I read the news about Waverly Labs’ new in-ear realtime translation device (video below) with great interest. With rapid advances in artificial intelligence (AI), interpreters are sometimes asked if technology will soon replace us. The short answer is that technology definitely assists good interpreters and translators, and may eliminate the need for expenditure of human brain effort on certain large-volume, low-priority projects. But, while I do embrace new technology to assist me in my translation and interpreting work, I’m not the least bit concerned that it will send me to the unemployment line. Continue reading →
This month’s Texas Bar Journal features DIY Depositions, an article exploring the pros and cons of recording depositions without a certified court reporter. The relevant statutes allow this practice under certain exceptions, but the author’s conclusion is that the inconveniences, risks, and resources required are usually not worth the meager savings of eliminating the services of a professional, certified court reporter.
The question of avoiding interpreter fees is also relevant for many law practices. Some bilingual attorneys interpret for their clients’ testimony when possible, and even more use bilingual assistants to interpret during pre-appearance preparations. One attorney recently posted on Facebook in praise of a bilingual Justice of the Peace judge who allowed pro se litigants to proceed in Spanish, saving the parties hundreds of dollars in interpreter fees.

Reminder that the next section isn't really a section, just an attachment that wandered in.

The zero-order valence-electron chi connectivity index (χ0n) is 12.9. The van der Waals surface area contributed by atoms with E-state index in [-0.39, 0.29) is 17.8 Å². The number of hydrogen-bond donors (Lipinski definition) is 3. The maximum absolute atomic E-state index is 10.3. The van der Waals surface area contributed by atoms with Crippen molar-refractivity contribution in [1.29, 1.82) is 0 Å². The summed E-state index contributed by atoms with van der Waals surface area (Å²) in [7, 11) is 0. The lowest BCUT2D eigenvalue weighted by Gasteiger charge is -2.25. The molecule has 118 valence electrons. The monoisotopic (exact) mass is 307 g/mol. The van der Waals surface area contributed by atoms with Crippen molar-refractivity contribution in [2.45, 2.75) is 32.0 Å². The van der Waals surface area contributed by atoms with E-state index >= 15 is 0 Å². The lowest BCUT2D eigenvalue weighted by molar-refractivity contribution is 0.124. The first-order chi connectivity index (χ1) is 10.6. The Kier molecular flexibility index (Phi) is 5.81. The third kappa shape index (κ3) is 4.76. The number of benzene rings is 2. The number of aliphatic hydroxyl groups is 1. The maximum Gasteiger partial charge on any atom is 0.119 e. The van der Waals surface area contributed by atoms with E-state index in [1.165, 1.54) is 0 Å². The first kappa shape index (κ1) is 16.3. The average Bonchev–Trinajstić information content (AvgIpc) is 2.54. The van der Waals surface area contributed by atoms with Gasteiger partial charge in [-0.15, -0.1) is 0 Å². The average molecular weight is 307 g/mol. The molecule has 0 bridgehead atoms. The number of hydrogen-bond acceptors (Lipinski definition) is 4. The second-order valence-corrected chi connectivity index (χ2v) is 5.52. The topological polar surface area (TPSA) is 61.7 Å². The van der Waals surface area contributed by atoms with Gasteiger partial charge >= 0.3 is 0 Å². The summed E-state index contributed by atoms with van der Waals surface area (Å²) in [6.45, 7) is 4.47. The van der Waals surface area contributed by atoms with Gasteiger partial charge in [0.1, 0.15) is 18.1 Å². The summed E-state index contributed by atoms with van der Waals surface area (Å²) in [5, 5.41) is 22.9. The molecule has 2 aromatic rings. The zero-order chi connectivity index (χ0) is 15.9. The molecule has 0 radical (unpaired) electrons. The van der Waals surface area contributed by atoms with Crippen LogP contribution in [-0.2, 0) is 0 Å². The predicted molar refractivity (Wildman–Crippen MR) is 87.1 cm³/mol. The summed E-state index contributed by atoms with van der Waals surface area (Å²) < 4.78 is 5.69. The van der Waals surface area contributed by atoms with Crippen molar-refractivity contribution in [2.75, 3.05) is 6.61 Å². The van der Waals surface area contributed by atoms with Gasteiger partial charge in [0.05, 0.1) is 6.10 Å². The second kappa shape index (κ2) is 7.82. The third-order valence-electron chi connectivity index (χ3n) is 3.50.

It’s true that there are ways to save on interpreter fees–but do they provide a true savings or a false economy?
It’s safe to say that all translation companies promise quality translations. Most clients understand that at the most basic level, a translation must be accurate—it has to say the same thing as the original.
But is an accurate translation necessarily a high quality one? And higher quality often comes at a price–when is it worth it to pay more?
You may have seen some interpreters around the courthouse wearing a white button that bears their credential—Master Licensed Court Interpreter (MLCI). The slogan across the top reads Fiat justicia — “Let justice be done.”
I’m always glad when a potential client calls me for the first time to check availability and rates. And I really like it when they also ask, “By the way, you are court certified, right?” This tells me the client is interested in doing things right—my kind of client. But, before I answer that question, I always have an internal debate over how detailed my answer should be. Normally, I conclude that they just want to know if I’m qualified to interpret for the assignment they are asking me about. So, I just say, “Yes.”
But, at least here in Texas, this seemingly straightforward question is actually quite complicated. I hope this post will shed some light on qualifications for court interpreters in Texas. Continue reading →